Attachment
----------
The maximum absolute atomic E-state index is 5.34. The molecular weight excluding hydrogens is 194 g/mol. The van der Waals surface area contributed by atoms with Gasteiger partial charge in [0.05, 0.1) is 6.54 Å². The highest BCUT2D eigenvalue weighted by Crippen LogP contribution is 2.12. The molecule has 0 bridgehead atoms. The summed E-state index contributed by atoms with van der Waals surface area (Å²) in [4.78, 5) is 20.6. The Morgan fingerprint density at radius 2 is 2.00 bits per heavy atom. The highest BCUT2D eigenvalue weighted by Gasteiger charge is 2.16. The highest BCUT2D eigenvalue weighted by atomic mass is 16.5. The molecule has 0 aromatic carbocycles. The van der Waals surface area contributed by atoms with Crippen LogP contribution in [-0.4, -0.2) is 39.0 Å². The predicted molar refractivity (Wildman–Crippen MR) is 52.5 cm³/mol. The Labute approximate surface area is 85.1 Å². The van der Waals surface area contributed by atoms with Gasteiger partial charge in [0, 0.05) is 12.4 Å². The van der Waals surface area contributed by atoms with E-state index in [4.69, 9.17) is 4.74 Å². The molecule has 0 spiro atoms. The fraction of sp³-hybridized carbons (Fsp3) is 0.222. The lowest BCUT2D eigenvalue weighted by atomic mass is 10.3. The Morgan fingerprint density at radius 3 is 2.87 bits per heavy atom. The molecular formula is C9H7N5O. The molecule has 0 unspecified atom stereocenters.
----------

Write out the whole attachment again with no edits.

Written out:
The maximum absolute atomic E-state index is 5.34. The molecular weight excluding hydrogens is 194 g/mol. The van der Waals surface area contributed by atoms with Gasteiger partial charge in [0.05, 0.1) is 6.54 Å². The highest BCUT2D eigenvalue weighted by Crippen LogP contribution is 2.12. The molecule has 0 bridgehead atoms. The summed E-state index contributed by atoms with van der Waals surface area (Å²) in [4.78, 5) is 20.6. The Morgan fingerprint density at radius 2 is 2.00 bits per heavy atom. The highest BCUT2D eigenvalue weighted by Gasteiger charge is 2.16. The highest BCUT2D eigenvalue weighted by atomic mass is 16.5. The molecule has 0 aromatic carbocycles. The van der Waals surface area contributed by atoms with Crippen LogP contribution in [-0.4, -0.2) is 39.0 Å². The predicted molar refractivity (Wildman–Crippen MR) is 52.5 cm³/mol. The Labute approximate surface area is 85.1 Å². The van der Waals surface area contributed by atoms with Gasteiger partial charge in [0, 0.05) is 12.4 Å². The van der Waals surface area contributed by atoms with E-state index in [4.69, 9.17) is 4.74 Å². The molecule has 0 spiro atoms. The fraction of sp³-hybridized carbons (Fsp3) is 0.222. The lowest BCUT2D eigenvalue weighted by atomic mass is 10.3. The Morgan fingerprint density at radius 3 is 2.87 bits per heavy atom. The molecular formula is C9H7N5O. The molecule has 0 unspecified atom stereocenters.